Posts tagged 'imagination'
Isn't it amazing that we can still recite the story of Goldilocks and the Three Bears, Three Little Pigs, or even Cinderella, years after they were told to us? Telling or reading fairy tales to children helps them grasp the meaning behind a story and relate to its moral or message. Sometimes a particular fairy tale speaks to a child directly and resonates with them deeply without them even realizing it!
Imagination is one of the best (and most accessible!) tools for your child's development, and here's why...
Imagination is a super power. Or is the super power just part of the imagination? (How often does your child dress up as Batman, Superman, or some sort of newly-invented super hero?)
In addition to allowing your child be anyone or go anywhere, an active imagination enables your child to develop a strong sense of social awareness. It can help our sons and daughters expand their world and knowledge; to understand and attempt to feel the experiences of others. If you're worried that your child has an over-active imagination, below are a few reasons why you should be celebrating—and nurturing—your child's imagination. You can be proud to know that your child will grow up to be:
• A Problem Solver: Imagination is the window to thinking abstractly and conceptually. If your children can visualize a rainbow stretching over a faraway land, then they can think to magnificent measures. Your kids are able to instinctively adapt photographs, pictures, or real-life scenes they've seen to create something grand out of their imagination—or maybe they just thought it up all together. Imagination enhances memory, thought processes, and expands visions and vibrancy in the mind. When playing make believe, there's usually some sort of conflict that needs to be resolved, and your kids have the most interesting ways of going about that. They learn to think out of the box.
• Self-Confident: Your children need to feel like they can do anything or be anyone (an astronaut, a nurse, a firefighter, a veterinarian, a rock star)—it's this sense of self-direction that enables them to believe they can move forward in their lives with big dreams and goals. This builds and develops confidence, especially in their abilities and achievements. It also allows them to feel in control during situations that may be scary or unfamiliar.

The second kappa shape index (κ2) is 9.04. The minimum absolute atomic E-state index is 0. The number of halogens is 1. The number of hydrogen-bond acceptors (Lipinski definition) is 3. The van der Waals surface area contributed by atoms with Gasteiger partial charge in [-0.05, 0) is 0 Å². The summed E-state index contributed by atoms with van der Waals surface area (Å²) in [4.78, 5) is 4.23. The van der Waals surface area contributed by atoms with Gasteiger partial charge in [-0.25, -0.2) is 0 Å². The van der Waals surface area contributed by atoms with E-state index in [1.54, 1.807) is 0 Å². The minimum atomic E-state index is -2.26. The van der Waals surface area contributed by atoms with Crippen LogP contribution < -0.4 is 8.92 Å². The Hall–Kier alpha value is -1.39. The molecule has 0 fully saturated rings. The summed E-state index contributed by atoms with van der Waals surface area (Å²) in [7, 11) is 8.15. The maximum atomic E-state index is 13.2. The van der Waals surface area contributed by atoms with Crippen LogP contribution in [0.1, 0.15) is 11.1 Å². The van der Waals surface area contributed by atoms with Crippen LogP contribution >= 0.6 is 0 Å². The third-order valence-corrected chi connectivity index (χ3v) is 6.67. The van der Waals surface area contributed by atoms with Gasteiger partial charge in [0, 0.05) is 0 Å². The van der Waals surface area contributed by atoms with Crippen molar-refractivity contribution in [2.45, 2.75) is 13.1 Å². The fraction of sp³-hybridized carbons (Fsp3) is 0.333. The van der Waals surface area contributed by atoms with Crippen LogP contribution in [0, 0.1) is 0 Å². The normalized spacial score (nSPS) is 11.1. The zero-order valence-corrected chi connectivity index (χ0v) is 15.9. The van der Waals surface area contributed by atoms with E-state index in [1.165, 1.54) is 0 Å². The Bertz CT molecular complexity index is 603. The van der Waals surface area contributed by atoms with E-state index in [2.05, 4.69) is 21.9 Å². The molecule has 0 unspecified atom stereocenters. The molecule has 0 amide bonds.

• A Strong Communicator: Playing pretend, or acting out real-life or made-up scenarios help your children explore relationships. By playing house, for example, your kids imagine how it feels to be a particular person in a certain situation. This practice teaches empathy, sharing, understanding, and cooperation. It also introduces them to the importance of language and expression, i.e. words, sound effects, hand gestures etc.
• Best of all, imagination teaches your child to be adventurous, fearless, and creative! Playing make-believe or pretend can help your children work through fears, doubts, and worries about real-life situations. They can then take those fears and learn how to tackle them….using their imagination!
Where should you start to help spark a healthy imagination?
Read and share stories! Books, picture books, sounds, and stories are a few of the most important things that help trigger more creativity and imagination in your child. Make music and draw together. After all, your child was designed to be imaginative, inventive, maybe even a little silly at times, and they have you to share those qualities with.